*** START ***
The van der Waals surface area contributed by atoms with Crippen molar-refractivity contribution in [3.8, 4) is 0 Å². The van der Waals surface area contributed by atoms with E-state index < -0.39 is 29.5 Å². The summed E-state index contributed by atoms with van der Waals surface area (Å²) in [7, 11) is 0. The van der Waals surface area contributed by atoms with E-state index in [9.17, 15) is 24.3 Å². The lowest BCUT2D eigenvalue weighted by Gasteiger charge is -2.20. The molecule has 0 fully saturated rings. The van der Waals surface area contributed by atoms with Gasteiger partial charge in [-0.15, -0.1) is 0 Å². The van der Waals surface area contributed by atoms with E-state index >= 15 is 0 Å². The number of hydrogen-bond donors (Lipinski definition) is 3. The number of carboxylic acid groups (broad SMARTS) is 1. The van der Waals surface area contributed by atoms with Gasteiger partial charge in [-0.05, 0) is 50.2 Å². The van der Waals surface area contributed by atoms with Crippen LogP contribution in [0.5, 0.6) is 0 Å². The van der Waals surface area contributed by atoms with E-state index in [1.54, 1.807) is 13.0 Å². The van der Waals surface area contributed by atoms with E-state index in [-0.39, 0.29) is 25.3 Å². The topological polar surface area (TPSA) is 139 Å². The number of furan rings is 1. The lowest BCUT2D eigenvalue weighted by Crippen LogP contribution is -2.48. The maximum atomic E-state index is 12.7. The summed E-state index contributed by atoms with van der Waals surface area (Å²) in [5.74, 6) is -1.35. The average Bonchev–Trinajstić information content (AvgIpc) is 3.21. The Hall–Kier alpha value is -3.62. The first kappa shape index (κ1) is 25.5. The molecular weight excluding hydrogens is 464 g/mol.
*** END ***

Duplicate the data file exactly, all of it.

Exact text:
The van der Waals surface area contributed by atoms with Crippen molar-refractivity contribution in [3.8, 4) is 0 Å². The van der Waals surface area contributed by atoms with E-state index < -0.39 is 29.5 Å². The summed E-state index contributed by atoms with van der Waals surface area (Å²) in [7, 11) is 0. The van der Waals surface area contributed by atoms with E-state index in [9.17, 15) is 24.3 Å². The lowest BCUT2D eigenvalue weighted by Gasteiger charge is -2.20. The molecule has 0 fully saturated rings. The van der Waals surface area contributed by atoms with Gasteiger partial charge in [-0.15, -0.1) is 0 Å². The van der Waals surface area contributed by atoms with E-state index >= 15 is 0 Å². The number of hydrogen-bond donors (Lipinski definition) is 3. The number of carboxylic acid groups (broad SMARTS) is 1. The van der Waals surface area contributed by atoms with Gasteiger partial charge in [-0.05, 0) is 50.2 Å². The van der Waals surface area contributed by atoms with Crippen LogP contribution in [0.5, 0.6) is 0 Å². The van der Waals surface area contributed by atoms with E-state index in [1.54, 1.807) is 13.0 Å². The van der Waals surface area contributed by atoms with E-state index in [-0.39, 0.29) is 25.3 Å². The topological polar surface area (TPSA) is 139 Å². The number of furan rings is 1. The lowest BCUT2D eigenvalue weighted by Crippen LogP contribution is -2.48. The maximum atomic E-state index is 12.7. The summed E-state index contributed by atoms with van der Waals surface area (Å²) in [5.74, 6) is -1.35. The average Bonchev–Trinajstić information content (AvgIpc) is 3.21. The Hall–Kier alpha value is -3.62. The first kappa shape index (κ1) is 25.5. The molecular weight excluding hydrogens is 464 g/mol.